Incredible: Richard Lee Norris, 37, who had the most extensive face transplant to date, is seen before and in a photo made 114 days after the transplant was performed in March

When he shot himself in the face in 1997, Mr Norris lost his nose, lips and most movement in his mouth. He has had multiple life-saving, reconstructive surgeries which also replaced underlying nerve and muscle tissue from scalp to neck. Motor function is now 80 per cent on the right side of the face and 40 per cent on the left.
'I am now able to walk past people and no one even gives me a second look. My friends have moved on with their lives, starting families and careers. I can now start working on the new life given back to me,' he said in a release to NBC.
He received the new face from an anonymous donor in March whose organs saved five other patients' lives on the same day.
The transplant was led by Dr Eduardo D. Rodriguez, professor of surgery at the University of Maryland School of Medicine and chief of plastic, reconstructive and maxillofacial surgery at Shock Trauma.

Before: Richard Lee Norris before the tragic shooting accident (left) and with his new face, teeth, tongue and jaw after extensive surgery in March (right) Before: Richard Lee Norris before the tragic shooting accident (left) and with his new face, teeth, tongue and jaw after extensive surgery in March (right)
Dramatic: Mr Norris suffered gun injuries in 1997 and has underwent years of surgeries before his final life-changing face transplant in March (right)

'Before, people used to stare at Richard because he wore a mask and they wanted to see the deformity,' Rodriguez said in March. 'Now, they have another reason to stare at him, and it's really amazing.'
Mr Norris opened his eyes on the third day after the surgery with his family around him. 'He put the mirror down and thanked me and hugged me,' said Dr Rodriguez.  'We concealed all the lines so it would give him the most immediate best appearance with minimal touch-ups down the road.'
To ensure Mr Norris would retain maximum function of his facial expressions and movements, doctors gave him a new tongue for proper speech, eating, and chewing, normally aligned teeth, and connected his nerves to allow for smiling.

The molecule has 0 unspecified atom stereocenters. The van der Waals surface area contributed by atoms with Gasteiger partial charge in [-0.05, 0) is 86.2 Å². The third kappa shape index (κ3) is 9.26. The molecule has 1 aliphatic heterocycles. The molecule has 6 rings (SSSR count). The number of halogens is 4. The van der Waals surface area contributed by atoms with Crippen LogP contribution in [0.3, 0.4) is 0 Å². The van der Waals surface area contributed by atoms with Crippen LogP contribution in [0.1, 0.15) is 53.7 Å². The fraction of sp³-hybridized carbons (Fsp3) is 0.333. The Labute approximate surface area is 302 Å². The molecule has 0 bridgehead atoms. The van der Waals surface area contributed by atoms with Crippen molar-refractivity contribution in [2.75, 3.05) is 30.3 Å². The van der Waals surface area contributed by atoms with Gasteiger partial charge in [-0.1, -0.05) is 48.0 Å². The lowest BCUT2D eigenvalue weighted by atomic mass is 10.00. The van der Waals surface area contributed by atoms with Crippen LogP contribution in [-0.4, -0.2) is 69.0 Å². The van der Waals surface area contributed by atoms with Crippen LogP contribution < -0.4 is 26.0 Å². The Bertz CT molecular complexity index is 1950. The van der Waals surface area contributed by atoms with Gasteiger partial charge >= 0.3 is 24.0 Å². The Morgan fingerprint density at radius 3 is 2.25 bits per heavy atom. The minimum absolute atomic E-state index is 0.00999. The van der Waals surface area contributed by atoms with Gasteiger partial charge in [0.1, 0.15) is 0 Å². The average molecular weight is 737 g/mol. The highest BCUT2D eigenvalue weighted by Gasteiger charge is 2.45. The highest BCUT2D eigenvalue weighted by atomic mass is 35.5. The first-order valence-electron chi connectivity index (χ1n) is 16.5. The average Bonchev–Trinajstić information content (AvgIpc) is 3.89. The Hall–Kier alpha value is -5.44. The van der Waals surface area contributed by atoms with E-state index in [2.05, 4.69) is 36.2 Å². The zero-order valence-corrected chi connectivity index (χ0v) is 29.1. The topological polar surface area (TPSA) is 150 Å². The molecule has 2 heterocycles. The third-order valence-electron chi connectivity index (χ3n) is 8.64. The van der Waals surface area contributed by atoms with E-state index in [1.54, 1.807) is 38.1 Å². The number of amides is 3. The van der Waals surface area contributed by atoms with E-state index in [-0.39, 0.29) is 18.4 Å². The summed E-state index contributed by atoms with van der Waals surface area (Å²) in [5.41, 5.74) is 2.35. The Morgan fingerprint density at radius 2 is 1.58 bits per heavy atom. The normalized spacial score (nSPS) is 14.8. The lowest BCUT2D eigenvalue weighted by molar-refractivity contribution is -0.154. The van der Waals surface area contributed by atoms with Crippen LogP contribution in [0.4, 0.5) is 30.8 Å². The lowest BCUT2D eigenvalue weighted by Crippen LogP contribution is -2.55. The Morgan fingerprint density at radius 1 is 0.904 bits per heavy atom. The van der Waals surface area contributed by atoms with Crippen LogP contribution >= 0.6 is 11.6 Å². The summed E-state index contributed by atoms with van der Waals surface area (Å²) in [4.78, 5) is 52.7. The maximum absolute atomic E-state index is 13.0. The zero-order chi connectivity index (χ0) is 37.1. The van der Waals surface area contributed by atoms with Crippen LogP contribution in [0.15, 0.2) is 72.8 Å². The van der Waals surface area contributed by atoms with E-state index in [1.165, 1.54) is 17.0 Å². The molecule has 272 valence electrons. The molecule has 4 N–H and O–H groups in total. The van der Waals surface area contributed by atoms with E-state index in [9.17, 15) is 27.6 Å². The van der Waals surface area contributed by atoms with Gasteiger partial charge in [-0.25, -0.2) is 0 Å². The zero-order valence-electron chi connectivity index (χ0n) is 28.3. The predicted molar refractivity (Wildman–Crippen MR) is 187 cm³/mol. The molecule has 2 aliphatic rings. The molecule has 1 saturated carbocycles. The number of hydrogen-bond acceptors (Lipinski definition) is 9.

Norris's transplant comes on the heels of successful face transplants in Forth Worth, Texas, and Boston, Massachusetts, last year. He is the first full face transplant recipient in the United States to retain his eyesight.

A virtual army of 100 doctors, scientists and other university medical staff ranging from plastic surgeons to craniofacial specialists teamed up for the operation.
The surgery involved ten years of research funded by the Department of Defense's Office of Naval Research, and will serve as a model for helping war veterans injured by improvised explosive devices in Afghanistan, the university said.



Transformation : Scans show the original injuries to Norris's face (left), with the damaged areas removed and after the transplant (right)


'Surreal experience': Lead surgeon Eduardo Rodriguez explains how the procedure successfully replaced the 37-year-old's face, teeth, tongue and jaw
'Surreal experience': Lead surgeon Eduardo Rodriguez explains how the procedure successfully replaced the 37-year-old's face, teeth, tongue and jaw
'Amazing': The operation by Dr Rodriguez and his team took 36 hours and is believed to be the most extensive procedure of its kind ever performed
'Amazing': The operation by Dr Rodriguez and his team took 36 hours and is believed to be the most extensive procedure of its kind ever performed

Rodriguez saluted the work of the teams around the world that had conducted the 22 face transplants to date, without which, he said, this operation would not have been possible.
The first full face transplant was performed in France in 2005 on a woman who was mauled by her dog. The Cleveland Clinic performed the first face transplant in the U.S. in 2008.
The Department of Defense has been funding some face and hand surgeries with the goal of helping wounded soldiers. More than 1,000 troops have lost an arm or leg in Afghanistan or Iraq, and the government estimates that 200 troops might be eligible for face transplants.
The University of Maryland's research on transplants was funded by a grant from the Office of Naval Research, and doctors said they hope to begin operating soon on military patients. Officials provided little detail on Norris or the circumstances of the accident.
'This accidental injury just destroyed everything. The rest of his friends and colleagues went on to start getting married, having children, owning homes,' Dr Rodriguez said.
'He wants to make up for all of that.'

MAKING MEDICAL HISTORY: THE WORLD'S FIRST FACE TRANSPLANTS


image004.jpg
2005: The first ever face transplant was performed in 2005 on a 38-year-old French patient, Isabelle Dinoire, who had to have the surgery after a large part of her face was ripped off in a horrific dog attack.
She was unable to speak or eat properly because of her injuries. Her new face was transplanted from a woman of 46 who died from a severe loss of blood to the brain.
connie culp
2008: The first person to receive a face transplant in the U.S. was Connie Culp, from Ohio. The now 48-year-old was operated on in 2008 after her top lip, nose, roof of her mouth, one eye and both cheeks were destroyed by then husband Tom, who brutally shot her in the face after flying into a rage.
Surgeons spent months trying to fix the damage by trying numerous plastic surgery procedures but it took a donor's face mixed with part of her own for it to work.
image001.jpg
2010: A Spanish farmer, known only as Oscar, was horribly injured in 2005 a shooting accident, which prevented him from breathing normally and made it difficult to swallow or speak. After two years of planning, a team of 30 doctors started work on him in March 2010, in an operation which was to last 24 hours.
The transplant included complete facial skin and muscles, eyelids, nose, lips, upper jaw, all his teeth, the palate, cheekbones and lower jaw.
ch